# Diff-drive robot - Obstacle avoiding - random walk

I have implemented a logic-based algorithm for obstacle avoidance in a differential drive robot with 5 IR sensors. I want the robot in space, for example, a square room, to move freely and avoid various obstacles and walls.

Below are samples of the code:

# False means no obstacles and True means obstacles in front.
def left_callback(self, msg):
self.L_Range = msg.range
self.action_array[0] = True if self.L_Range <= obstacle_avoider.ACTION_RANGE else False
self.avoid_obstacle()

def frontleft_callback(self, msg):
self.FL_Range = msg.range
self.action_array[1] = True if self.FL_Range <= obstacle_avoider.ACTION_RANGE else False
self.avoid_obstacle()

def front_callback(self, msg):
self.F_Range = msg.range
self.action_array[2] = True if self.F_Range <= obstacle_avoider.ACTION_RANGE else False
self.avoid_obstacle()

def frontright_callback(self, msg):
self.FR_Range = msg.range
self.action_array[3] = True if self.FR_Range <= obstacle_avoider.ACTION_RANGE else False
self.avoid_obstacle()

def right_callback(self, msg):
self.R_Range = msg.range
self.action_array[4] = True if self.R_Range <= obstacle_avoider.ACTION_RANGE else False
self.avoid_obstacle()

def avoid_obstacle(self):
# We have a primary and secondary array, the primary has the three front sensors, and the secondary has the rest two, right and left.
primary_array = self.action_array[1:4]
secondary_array = [self.action_array[0], self.action_array[4]]

if primary_array == [False, False, False]:
# Just Move Forward
self.velocity.linear.x = obstacle_avoider.MAX_SPEED
self.velocity.angular.z = 0

elif primary_array == [True, False, False]:
# Move Forward with Right Turn
self.velocity.linear.x = obstacle_avoider.MAX_SPEED
self.velocity.angular.z = obstacle_avoider.TURN_SPEED

elif primary_array == [False, False, True]:
# Move Forward with Left Turn
self.velocity.linear.x = obstacle_avoider.MAX_SPEED
self.velocity.angular.z = -1 * obstacle_avoider.TURN_SPEED

else:
# Stop Moving Forward
self.velocity.linear.x = obstacle_avoider.MIN_SPEED
if primary_array == [False, True, False]:
# Compare FL_Range and FR_Range
if self.FL_Range > self.FR_Range:
# Turn Left
self.velocity.angular.z = -1 * obstacle_avoider.TURN_SPEED

else:
# Turn Right
self.velocity.angular.z = obstacle_avoider.TURN_SPEED

elif primary_array == [True, True, False]:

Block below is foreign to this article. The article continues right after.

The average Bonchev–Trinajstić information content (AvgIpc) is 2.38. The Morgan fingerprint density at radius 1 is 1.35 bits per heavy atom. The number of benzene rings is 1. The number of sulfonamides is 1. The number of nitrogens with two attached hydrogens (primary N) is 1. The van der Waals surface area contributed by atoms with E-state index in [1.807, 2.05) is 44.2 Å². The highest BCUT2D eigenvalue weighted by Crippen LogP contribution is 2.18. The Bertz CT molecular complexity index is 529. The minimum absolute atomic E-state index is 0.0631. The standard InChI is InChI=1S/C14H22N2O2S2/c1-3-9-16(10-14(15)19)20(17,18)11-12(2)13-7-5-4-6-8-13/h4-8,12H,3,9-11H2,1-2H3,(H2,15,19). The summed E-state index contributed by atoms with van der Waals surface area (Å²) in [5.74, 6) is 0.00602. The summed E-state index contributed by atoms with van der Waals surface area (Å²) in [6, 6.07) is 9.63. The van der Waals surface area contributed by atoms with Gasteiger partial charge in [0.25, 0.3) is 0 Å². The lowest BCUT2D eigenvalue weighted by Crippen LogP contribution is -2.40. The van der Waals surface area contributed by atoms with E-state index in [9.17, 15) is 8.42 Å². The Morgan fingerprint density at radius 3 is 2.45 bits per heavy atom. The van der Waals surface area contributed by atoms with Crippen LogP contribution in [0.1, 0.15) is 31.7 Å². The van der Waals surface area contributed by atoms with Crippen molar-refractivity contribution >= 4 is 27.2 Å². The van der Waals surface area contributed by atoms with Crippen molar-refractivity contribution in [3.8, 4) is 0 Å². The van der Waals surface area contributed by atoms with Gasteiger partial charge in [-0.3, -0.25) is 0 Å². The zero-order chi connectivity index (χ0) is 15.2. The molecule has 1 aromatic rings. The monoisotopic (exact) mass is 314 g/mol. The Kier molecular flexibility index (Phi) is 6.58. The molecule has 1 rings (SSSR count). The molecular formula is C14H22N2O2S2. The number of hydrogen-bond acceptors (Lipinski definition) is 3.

# Turn Right
self.velocity.angular.z = obstacle_avoider.TURN_SPEED

elif primary_array == [False, True, True]:
# Turn Left
self.velocity.angular.z = -1 * obstacle_avoider.TURN_SPEED

else:
# Check Secondary
if secondary_array == [False, True]:
# Turn Left
self.velocity.angular.z = -1 * obstacle_avoider.TURN_SPEED

elif secondary_array == [True, False]:
# Turn Right
self.velocity.angular.z = obstacle_avoider.TURN_SPEED

else:
# Compare L_Range and R_Range
if self.L_Range > self.R_Range:
# Turn Left
self.velocity.angular.z = -1 * obstacle_avoider.TURN_SPEED

else:
# Turn Right
self.velocity.angular.z = obstacle_avoider.TURN_SPEED


I want to ask what a random walk is and how it can be used in this particular robot.

• try this ... duckduckgo.com/?q=random+walk&ia=web Aug 8, 2022 at 16:16
• @jsotola I couldn't find anything about it. I've been looking for three days but nothing! I can't understand how this algorithm works and how it differs from what I implemented. Aug 11, 2022 at 19:37

A random walk isn't an algorithm. It is a description of a random process.

If you want to inject some randomness into your robot code, here are a few ideas:

1. Drive straight, but when you hit an obstacle, turn in a random direction. This is kind of how old Roomba code worked. Given enough time, the robot will cover the entire area. (Maybe there is a proof of this somewhere in the random walk literature, but I'm not going to dig it up). Here is a time-lapse photo of a Roomba with a color changing LED on it:

1. Drive randomly. There are a few different ways to do this.

The naive implementation is to just put some random velocities on the wheels. This kind of works, but will probably produce jumpy or shakey behavior.

def get_vels():
left_vel = RANDOM_SCALE * (np.random.random() - 0.5) + SPEED
right_vel = RANDOM_SCALE * (np.random.random() - 0.5) + SPEED
return (left_vel, right_vel)


A slightly better way is to get a random speed delta:

left_vel = DEFAULT_VEL
right_vel = DEFAULT_VEL
def get_vels():
global left_vel
global right_vel

left_vel += RANDOM_SCALE * (np.random.random() - 0.5)
right_vel += RANDOM_SCALE * (np.random.random() - 0.5)

# cap wheel velocities
if left_vel < MIN_VEL:
left_vel = MIN_VEL
if right_vel < MIN_VEL:
right_vel = MIN_VEL
if left_vel > MAX_VEL:
left_vel = MAX_VEL
if right_vel > MAX_VEL:
right_vel = MAX_VEL

return (left_vel, right_vel)


This is still not ideal though because the robot may slow down and speed up. (For example if both wheels have minimum or maximum velocities at the same time).

This is a simulation I ran twice with the same parameters, for the same number of iterations. You can see that in the first the robot drove very far and straight, and in the second the robot covered very little distance.

Lastly, the method I prefer is to get a random vector to drive in, then convert that to left / right wheel commands.

theta = np.pi/2.0
def get_vels():
global theta

theta += RANDOM_SCALE * (np.random.random() - 0.5)